When I heard about small and challenging classes, it caught my attention because I thought it would connect me with other people. It would make it easier for my voice to be heard.
[Editor's Note: This is the third story in our Back to School series.]
More than 600 Bears are participating this academic year, compared to 350 students in 2012. And, 196 of them are first-year students. Meanwhile, people of color comprise an increasingly larger share of honors students.
This trend may be due to more flexible honors admissions requirements; BSU’s new use of the Common App, which makes the college application process easier; and the program’s inclusive, student-centered approach and one-on-one faculty mentorship, explained Dr. Jenny Shanahan, assistant provost for high-impact practices.
To learn more, we asked new and upper-class Bears why they value the Honors Program.
Aaron Bisson, ’20, Plymouth
As an aspiring college professor, Aaron sees the Honors Program as a way to challenge himself in preparation for graduate school and his career.
“I think it gives you an opportunity to do work you are particularly interested in,” the English major said. “It gives you an opportunity to try things you wouldn’t necessarily be looking at in the coursework itself.”
Aaron, who transferred to BSU from Stonehill College and is minoring in anthropology and African studies, encourages new honors students to talk to their advisors and peers and take advantage of opportunities to learn in new ways.
Patricia Diaz, ’23, Brockton
Patricia wasn’t set on attending BSU until visiting campus.
“I decided to come here because I felt special here,” the English and secondary education major said. “I felt like I had a place among thousands of people.”
She looks forward to connecting with fellow honors students by residing in a living learning community in Scott Hall. She hopes the Honors Program will help her break out of her shell.
“I’ve been a pretty shy person for as long as I can remember,” she said. “When I heard about small and challenging classes, it caught my attention because I thought it would connect me with other people. It would make it easier for my voice to be heard.”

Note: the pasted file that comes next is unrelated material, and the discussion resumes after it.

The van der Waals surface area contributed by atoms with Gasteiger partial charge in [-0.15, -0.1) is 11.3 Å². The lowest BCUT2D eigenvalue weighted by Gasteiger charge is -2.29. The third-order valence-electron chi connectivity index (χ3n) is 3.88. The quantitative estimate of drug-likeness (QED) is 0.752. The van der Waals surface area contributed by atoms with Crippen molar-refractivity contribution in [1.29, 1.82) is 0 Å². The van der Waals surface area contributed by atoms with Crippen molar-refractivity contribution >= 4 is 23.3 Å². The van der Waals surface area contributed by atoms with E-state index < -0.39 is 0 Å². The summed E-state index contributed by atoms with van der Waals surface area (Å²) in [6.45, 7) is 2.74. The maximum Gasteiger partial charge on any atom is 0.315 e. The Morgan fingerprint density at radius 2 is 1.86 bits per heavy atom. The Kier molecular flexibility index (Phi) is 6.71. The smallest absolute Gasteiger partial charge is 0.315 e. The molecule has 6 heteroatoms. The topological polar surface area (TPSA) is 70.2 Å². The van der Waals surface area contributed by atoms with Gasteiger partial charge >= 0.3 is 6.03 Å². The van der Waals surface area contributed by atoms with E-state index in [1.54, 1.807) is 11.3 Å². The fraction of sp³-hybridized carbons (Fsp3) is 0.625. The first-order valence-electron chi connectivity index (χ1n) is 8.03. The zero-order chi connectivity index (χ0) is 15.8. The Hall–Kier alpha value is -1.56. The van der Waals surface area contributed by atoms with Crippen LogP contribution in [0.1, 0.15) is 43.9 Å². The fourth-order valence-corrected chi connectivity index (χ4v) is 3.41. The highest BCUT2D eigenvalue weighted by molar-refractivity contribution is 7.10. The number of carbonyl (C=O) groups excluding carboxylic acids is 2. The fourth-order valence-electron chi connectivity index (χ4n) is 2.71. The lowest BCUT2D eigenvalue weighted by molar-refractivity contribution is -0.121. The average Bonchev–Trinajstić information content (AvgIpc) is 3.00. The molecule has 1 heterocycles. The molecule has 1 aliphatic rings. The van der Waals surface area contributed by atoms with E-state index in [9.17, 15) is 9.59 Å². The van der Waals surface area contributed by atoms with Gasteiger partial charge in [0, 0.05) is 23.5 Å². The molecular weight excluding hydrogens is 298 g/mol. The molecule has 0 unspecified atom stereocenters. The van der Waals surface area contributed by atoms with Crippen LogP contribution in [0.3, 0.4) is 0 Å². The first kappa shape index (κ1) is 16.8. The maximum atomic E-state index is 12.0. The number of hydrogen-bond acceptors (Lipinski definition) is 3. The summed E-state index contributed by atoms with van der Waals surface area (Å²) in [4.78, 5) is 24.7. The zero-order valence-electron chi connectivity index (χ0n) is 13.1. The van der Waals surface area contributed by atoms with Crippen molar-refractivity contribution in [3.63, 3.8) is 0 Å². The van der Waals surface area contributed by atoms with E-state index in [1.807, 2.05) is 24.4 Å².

Hannah Deane, ’21, Blackstone
Hannah came to BSU because it was, as she puts it, the “financially responsible” choice, but the university exceeded her expectations.
“It ended up being the best decision because of all of the opportunities here,” the biology major said.
The Honors Program opened doors to leadership experiences, research and courses that stress real-world applications.
As president of the Honors Student Congress, Hannah looks forward to planning community service, social and educational events for fellow honors students. She encourages new Bears to become involved on campus from Day One.
“I found the Honors Program really engaging,” she said. “I wanted a little more of a challenge and figured the Honors Program was a pretty good way to do that.”
Joanna Gordon, ’23, Plymouth
Joanna succeeded in high school at Archbishop Williams, a Catholic school in Braintree. Now entering much larger Bridgewater State, Joanna seeks a home within the university.
“I know the Honors Program is close. There’s more one-on-one (interactions with professors) like in my high school,” the physics major and Spanish minor said. “I know I can learn a lot in that environment.”
Joanna was impressed with what she saw in the Department of Physics, including optical tweezers developed by undergraduates under the guidance of Dr. Thaya Paramanathan. Even her parents came away thinking “Wow.”
“I love physics. It makes me excited,” she said. “I’m more excited to be with other people who love the things I love. I’m hoping we’ll all be close.”
Do you have a BSU story you'd like to share? Email email@example.com.